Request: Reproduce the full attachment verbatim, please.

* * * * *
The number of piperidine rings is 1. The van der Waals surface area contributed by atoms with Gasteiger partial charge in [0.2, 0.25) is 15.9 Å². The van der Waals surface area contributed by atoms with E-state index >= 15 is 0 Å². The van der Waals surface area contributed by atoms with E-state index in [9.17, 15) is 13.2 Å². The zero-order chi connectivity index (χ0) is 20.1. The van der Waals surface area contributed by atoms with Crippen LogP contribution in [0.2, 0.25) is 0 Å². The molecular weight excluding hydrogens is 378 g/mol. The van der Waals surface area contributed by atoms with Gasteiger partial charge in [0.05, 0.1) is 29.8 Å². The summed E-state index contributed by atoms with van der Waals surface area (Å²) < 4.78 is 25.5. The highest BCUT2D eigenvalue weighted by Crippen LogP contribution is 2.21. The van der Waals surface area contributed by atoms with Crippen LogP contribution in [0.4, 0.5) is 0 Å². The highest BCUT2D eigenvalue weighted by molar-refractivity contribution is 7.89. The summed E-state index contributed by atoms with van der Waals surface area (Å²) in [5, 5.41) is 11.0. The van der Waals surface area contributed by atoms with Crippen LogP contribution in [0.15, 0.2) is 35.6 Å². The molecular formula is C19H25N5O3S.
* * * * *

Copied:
The number of piperidine rings is 1. The van der Waals surface area contributed by atoms with Gasteiger partial charge in [0.2, 0.25) is 15.9 Å². The van der Waals surface area contributed by atoms with E-state index >= 15 is 0 Å². The van der Waals surface area contributed by atoms with E-state index in [9.17, 15) is 13.2 Å². The zero-order chi connectivity index (χ0) is 20.1. The van der Waals surface area contributed by atoms with Crippen LogP contribution in [0.2, 0.25) is 0 Å². The molecular weight excluding hydrogens is 378 g/mol. The van der Waals surface area contributed by atoms with Gasteiger partial charge in [0.05, 0.1) is 29.8 Å². The summed E-state index contributed by atoms with van der Waals surface area (Å²) < 4.78 is 25.5. The highest BCUT2D eigenvalue weighted by Crippen LogP contribution is 2.21. The van der Waals surface area contributed by atoms with Crippen LogP contribution in [0.4, 0.5) is 0 Å². The highest BCUT2D eigenvalue weighted by molar-refractivity contribution is 7.89. The summed E-state index contributed by atoms with van der Waals surface area (Å²) in [5, 5.41) is 11.0. The van der Waals surface area contributed by atoms with Crippen LogP contribution in [0.15, 0.2) is 35.6 Å². The molecular formula is C19H25N5O3S.